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Calling Screen Sequences as Modules Locate the document in its SAP Library structure

If you want to encapsulate a screen sequence with all of its flow logic and application logic, you must ensure that all of the screens in the sequence are linked to a single ABAP program. The ABAP program contains all of the dialog modules called by the screens in the sequence.

It is not currently possible to assign screens to a single procedure (subroutine, function module, or method) – these belong instead to the main program of the procedure.

When you call a new main program in order to use a screen sequence (for example, using CALL TRANSACTION), a new SAP LUW begins. This may be an undesired effect, especially when you are trying to modularize a transaction that updates the database.

An alternative to this is to use an external procedure, whose main program is linked to a screen sequence, and which contains the corresponding dialog modules. Procedures run in the same SAP LUW and internal session as their calling program.

Using Function Modules

Function modules and their function groups are often used to define and call screen sequences that you want to run in the same SAP LUW as their calling program.

To encapsulate a screen sequence in a function module, you use the CALL SCREEN statement in the function module source code. The called screen and all of its subsequent screens belong to the function group to which the function module belongs. The dialog modules that you call from the screen flow logic are defined in the main program of the function module. The Function Builder assists you in defining dialog modules by automatically creating the appropriate include programs.

This graphic is explained in the accompanying text

A function group like the one above contains only one function module and one screen sequence. However, you can also have several function modules with several independent screen sequences in the same function group.

Using Dialog Modules

Dialog modules were the predecessors of function modules. They are now obsolete, and you should no longer create new ones. However, for the sake of completeness, this section contains a brief description of their structure and function.

Dialog modules are objects that, like transaction codes, are linked to a screen sequence in an ABAP program by means of an initial screen. When you call a dialog module, the system calls the corresponding ABAP program and the initial screen of the dialog module. Dialog modules can also have an interface. Before you can do this, you must have declared the parameters as global data in the ABAP program. Dialog modules are created and administered in the ABAP Workbench using a tool (Transaction SE35) similar to the Function Builder. You can assign more than one dialog module to the same ABAP program.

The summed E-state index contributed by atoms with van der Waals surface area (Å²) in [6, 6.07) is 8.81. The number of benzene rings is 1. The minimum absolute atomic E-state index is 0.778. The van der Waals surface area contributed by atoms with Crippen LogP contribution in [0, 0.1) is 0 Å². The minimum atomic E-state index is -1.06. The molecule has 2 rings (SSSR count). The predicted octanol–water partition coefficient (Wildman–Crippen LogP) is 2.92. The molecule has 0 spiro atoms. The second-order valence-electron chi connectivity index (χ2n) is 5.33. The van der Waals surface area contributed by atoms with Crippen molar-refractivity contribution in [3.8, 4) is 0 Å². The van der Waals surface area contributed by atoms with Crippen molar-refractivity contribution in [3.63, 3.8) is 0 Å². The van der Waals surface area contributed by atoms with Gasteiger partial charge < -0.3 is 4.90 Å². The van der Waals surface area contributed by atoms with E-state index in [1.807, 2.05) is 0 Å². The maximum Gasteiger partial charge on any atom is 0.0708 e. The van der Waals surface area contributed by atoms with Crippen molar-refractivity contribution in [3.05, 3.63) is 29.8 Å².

This graphic is explained in the accompanying text

 

You call dialog modules using the CALL DIALOG statement:

CALL DIALOG dialog
            [AND SKIP FIRST SCREEN]
            [EXPORTING f1 FROM a1 ... fn FROM an]
            [IMPORTING f1 TO a1 ... fn TO an]
            [USING itab].

CALL DIALOG has the same syntax as CALL TRANSACTION. You can also pass values to the global data of the called program using the interface.

Although a dialog module occupies a new internal session, it runs in the same SAP LUW as the calling program. However, since they open a new session, they are less efficient than function modules in performance terms. Nevertheless, they are the only means of switching internal session without starting a new SAP LUW. You can only run an entire transaction within the SAP LUW of a calling program by linking the initial screen of the transaction with a dialog module.

If you want to run screen sequences and dialog modules in the SAP LUW of the calling program and as a transaction in their own SAP LUW, you must ensure that all database update tasks can be executed without compromising data integrity. The following special conditions apply:

        Dialog modules inherit locks set by the calling program.

If the screen sequence is called as a dialog module, the system assumes that a lock for a particular object already exists. When you start the screen sequence as a transaction, you must set your own locks. To find out at runtime if a program is running as a called program, use the system variable sy-calld.

        Dialog modules inherit update keys from the calling program.

        When the screen sequence is running as a dialog module, the system partly ignores COMMIT and ROLLBACK WORK statements.

In the called program, the statements COMMIT WORK and ROLLBACK WORK lead to database commits or database rollbacks. However, procedures registered with CALL FUNCTION IN UPDATE TASK and PERFORM ON [COMMIT|ROLLBACK] are not executed till the corresponding statements in the calling program.

        Update function modules called using the IN UPDATE TASK addition are not started if the screen sequence is running as a dialog module.

You must ensure that any such function modules can be delayed until the next COMMIT WORK in the calling program.

        PERFORM ON COMMIT routines are not executed in the dialog module.

You must ensure that any such function modules can be delayed until the next COMMIT WORK in the calling program. Remember that the global data of the dialog module is destroyed along with the internal session when control returns to the calling program. Consequently, subroutines called using PERFORM ON COMMIT must not use this global data.

        If you want to  run the screen sequence as a transaction, you must ensure that the input parameters of the interface contain reasonable default values.

 

 

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